BY PET MELLIZA/ THE BEEKEEPER
Yours truly have been long been absent from the La Paz Public Market for months to confirm it, but I agree with columnist Peter JImenea who says that some tenants already left the place as seen in stalls that shut down.
We have reasons to believe that especially after listening to other tenants of public markets in Iloilo City who bear the common burden of being squeezed to pay “goodwill money” to renew their lease contracts with city hall.
According to them, city hall last year amended the tax ordinance that increased their burden. Under the old ordinance, tenants were charged “franchise fee” fee only once. Thereafter, they pay monthly rents. Their yearly renewals are granted if they fully paid their monthly obligations. No good will fee was charged.
Only applicants, not existing tenants, were charged franchise fee. In contrast, the amended ordinance not only raised the rate but also, exacted “good will money” — P5,000, P10,000 or P15,000 — as if the tenants renewing their contracts were new applicants.
Should he make it this May 13 as city mayor, Rommel Ynion must look into the plight of public market vendors. These are small and medium entrepreneurs who give direct employment to at least three persons. Most of the stallholders got the space from their parents who in turn inherited the business from their respective elders, and so on.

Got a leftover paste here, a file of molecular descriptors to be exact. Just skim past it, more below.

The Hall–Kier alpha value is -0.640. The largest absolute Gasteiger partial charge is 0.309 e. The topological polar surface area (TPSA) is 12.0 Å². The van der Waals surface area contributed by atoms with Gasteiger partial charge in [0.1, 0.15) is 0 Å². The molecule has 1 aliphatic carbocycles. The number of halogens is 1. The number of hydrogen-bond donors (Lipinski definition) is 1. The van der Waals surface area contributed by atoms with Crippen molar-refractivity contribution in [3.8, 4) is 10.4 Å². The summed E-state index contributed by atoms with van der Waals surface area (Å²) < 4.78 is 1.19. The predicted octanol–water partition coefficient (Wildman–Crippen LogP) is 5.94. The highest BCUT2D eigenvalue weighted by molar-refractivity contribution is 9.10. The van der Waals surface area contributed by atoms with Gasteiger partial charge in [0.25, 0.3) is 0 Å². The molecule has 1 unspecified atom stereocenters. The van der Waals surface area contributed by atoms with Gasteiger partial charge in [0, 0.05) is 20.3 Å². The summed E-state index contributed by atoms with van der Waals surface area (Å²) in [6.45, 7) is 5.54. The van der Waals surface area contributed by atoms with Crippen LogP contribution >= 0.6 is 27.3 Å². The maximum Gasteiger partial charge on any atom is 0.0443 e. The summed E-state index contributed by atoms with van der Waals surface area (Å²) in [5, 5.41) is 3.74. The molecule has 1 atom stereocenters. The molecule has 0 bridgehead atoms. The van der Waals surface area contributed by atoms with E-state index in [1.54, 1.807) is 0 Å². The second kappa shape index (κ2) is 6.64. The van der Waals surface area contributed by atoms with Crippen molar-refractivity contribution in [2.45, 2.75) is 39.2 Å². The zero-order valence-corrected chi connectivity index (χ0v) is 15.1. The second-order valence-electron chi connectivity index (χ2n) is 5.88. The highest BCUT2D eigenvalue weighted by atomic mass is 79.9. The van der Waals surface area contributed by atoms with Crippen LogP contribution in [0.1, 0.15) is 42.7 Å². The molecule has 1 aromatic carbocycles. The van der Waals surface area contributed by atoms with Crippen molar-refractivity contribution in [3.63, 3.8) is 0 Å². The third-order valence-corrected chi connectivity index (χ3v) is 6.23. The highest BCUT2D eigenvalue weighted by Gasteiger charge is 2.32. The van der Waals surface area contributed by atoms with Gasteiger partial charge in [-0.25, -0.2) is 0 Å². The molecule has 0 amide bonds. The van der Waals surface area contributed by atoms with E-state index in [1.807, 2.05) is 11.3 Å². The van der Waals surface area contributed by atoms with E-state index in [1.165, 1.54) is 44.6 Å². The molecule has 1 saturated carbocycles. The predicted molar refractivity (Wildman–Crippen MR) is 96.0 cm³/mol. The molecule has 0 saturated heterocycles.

The new tax rate is broad daylight robbery. It is extortion pure and simple. Business already went down after many of their clients were attracted by malls. It is not enough that the tax ordinance be reviewed, it must be repealed immediately.
Here is an example of the proverbial goose that lays the golden egg being butchered. Here is an example of a stupid and greedy person in such a hurry to get a lot of golden eggs that he cut open the belly of the bird, killing it in the process, to get all its eggs inside.
This is a big challenge for Rommel Ynion come May 13: remove the millstone of a tax ordinance from the shoulders of public market tenants. The present occupant, Mayor Jed Patrick Mabilog, is a hopeless case as he adamantly turns a deaf ear to the grumblings of public market people.
Iloilo City today is wallowing in the bog pit of debt triggered by huge borrowings to implement projects that are hardly felt by ordinary people. The city government borrowed P138 million (originally P123 million) in 2000 to erect 415 units of low cost housing units, all unfinished and substandard.
Next, the local government borrowed from the Land Bank to build a new city hall, starting with P415 million in 2006 and followed by more borrowings until it ended up to P820 million due to corruption and changes in design.
The 7-storey structure could have been finished by P350 million. In 2010, city hall applied for two loans, P90 million to buy garbage trucks and heavy equipment for garbage collection, and P300 million to upgrade the existing 26-hectare dumpsite at Calajunan, Mandurriao, into a sanitary landfill.
The P300-million loan application though is still withheld by the bank. The huge debt Iloilo City has been entrapped in by the present dispensation is the reason why taxes have been jacked up last year by 100 percent, and still target for another round of increase.